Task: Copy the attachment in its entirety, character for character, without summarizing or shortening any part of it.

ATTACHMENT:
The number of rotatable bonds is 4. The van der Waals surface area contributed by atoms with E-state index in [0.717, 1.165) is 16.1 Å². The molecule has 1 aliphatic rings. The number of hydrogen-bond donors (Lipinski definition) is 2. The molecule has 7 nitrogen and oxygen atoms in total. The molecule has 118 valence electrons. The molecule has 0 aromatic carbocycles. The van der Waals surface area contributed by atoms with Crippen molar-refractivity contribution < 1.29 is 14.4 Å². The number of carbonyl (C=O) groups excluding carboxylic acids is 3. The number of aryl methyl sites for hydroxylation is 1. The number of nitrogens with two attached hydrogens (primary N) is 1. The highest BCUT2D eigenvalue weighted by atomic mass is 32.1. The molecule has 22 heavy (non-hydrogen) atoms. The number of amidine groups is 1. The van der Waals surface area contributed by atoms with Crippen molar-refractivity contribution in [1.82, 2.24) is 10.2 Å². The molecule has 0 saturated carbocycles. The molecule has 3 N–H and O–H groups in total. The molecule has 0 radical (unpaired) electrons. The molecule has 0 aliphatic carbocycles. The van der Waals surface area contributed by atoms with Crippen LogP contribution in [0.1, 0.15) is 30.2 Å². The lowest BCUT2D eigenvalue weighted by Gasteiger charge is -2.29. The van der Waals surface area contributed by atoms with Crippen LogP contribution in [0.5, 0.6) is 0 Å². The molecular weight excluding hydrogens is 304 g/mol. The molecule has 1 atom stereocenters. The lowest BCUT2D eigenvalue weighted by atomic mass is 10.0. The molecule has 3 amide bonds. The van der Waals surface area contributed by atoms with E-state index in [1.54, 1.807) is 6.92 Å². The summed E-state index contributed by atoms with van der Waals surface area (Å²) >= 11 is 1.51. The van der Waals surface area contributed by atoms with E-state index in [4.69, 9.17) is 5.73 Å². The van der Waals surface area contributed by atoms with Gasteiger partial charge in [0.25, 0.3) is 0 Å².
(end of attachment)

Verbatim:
The number of rotatable bonds is 4. The van der Waals surface area contributed by atoms with E-state index in [0.717, 1.165) is 16.1 Å². The molecule has 1 aliphatic rings. The number of hydrogen-bond donors (Lipinski definition) is 2. The molecule has 7 nitrogen and oxygen atoms in total. The molecule has 118 valence electrons. The molecule has 0 aromatic carbocycles. The van der Waals surface area contributed by atoms with Crippen molar-refractivity contribution < 1.29 is 14.4 Å². The number of carbonyl (C=O) groups excluding carboxylic acids is 3. The number of aryl methyl sites for hydroxylation is 1. The number of nitrogens with two attached hydrogens (primary N) is 1. The highest BCUT2D eigenvalue weighted by atomic mass is 32.1. The molecule has 22 heavy (non-hydrogen) atoms. The number of amidine groups is 1. The van der Waals surface area contributed by atoms with Crippen molar-refractivity contribution in [1.82, 2.24) is 10.2 Å². The molecule has 0 saturated carbocycles. The molecule has 3 N–H and O–H groups in total. The molecule has 0 radical (unpaired) electrons. The molecule has 0 aliphatic carbocycles. The van der Waals surface area contributed by atoms with Crippen LogP contribution in [0.1, 0.15) is 30.2 Å². The lowest BCUT2D eigenvalue weighted by Gasteiger charge is -2.29. The van der Waals surface area contributed by atoms with Crippen LogP contribution in [0.5, 0.6) is 0 Å². The molecular weight excluding hydrogens is 304 g/mol. The molecule has 1 atom stereocenters. The lowest BCUT2D eigenvalue weighted by atomic mass is 10.0. The molecule has 3 amide bonds. The van der Waals surface area contributed by atoms with E-state index in [1.54, 1.807) is 6.92 Å². The summed E-state index contributed by atoms with van der Waals surface area (Å²) >= 11 is 1.51. The van der Waals surface area contributed by atoms with E-state index in [4.69, 9.17) is 5.73 Å². The van der Waals surface area contributed by atoms with Gasteiger partial charge in [0.25, 0.3) is 0 Å².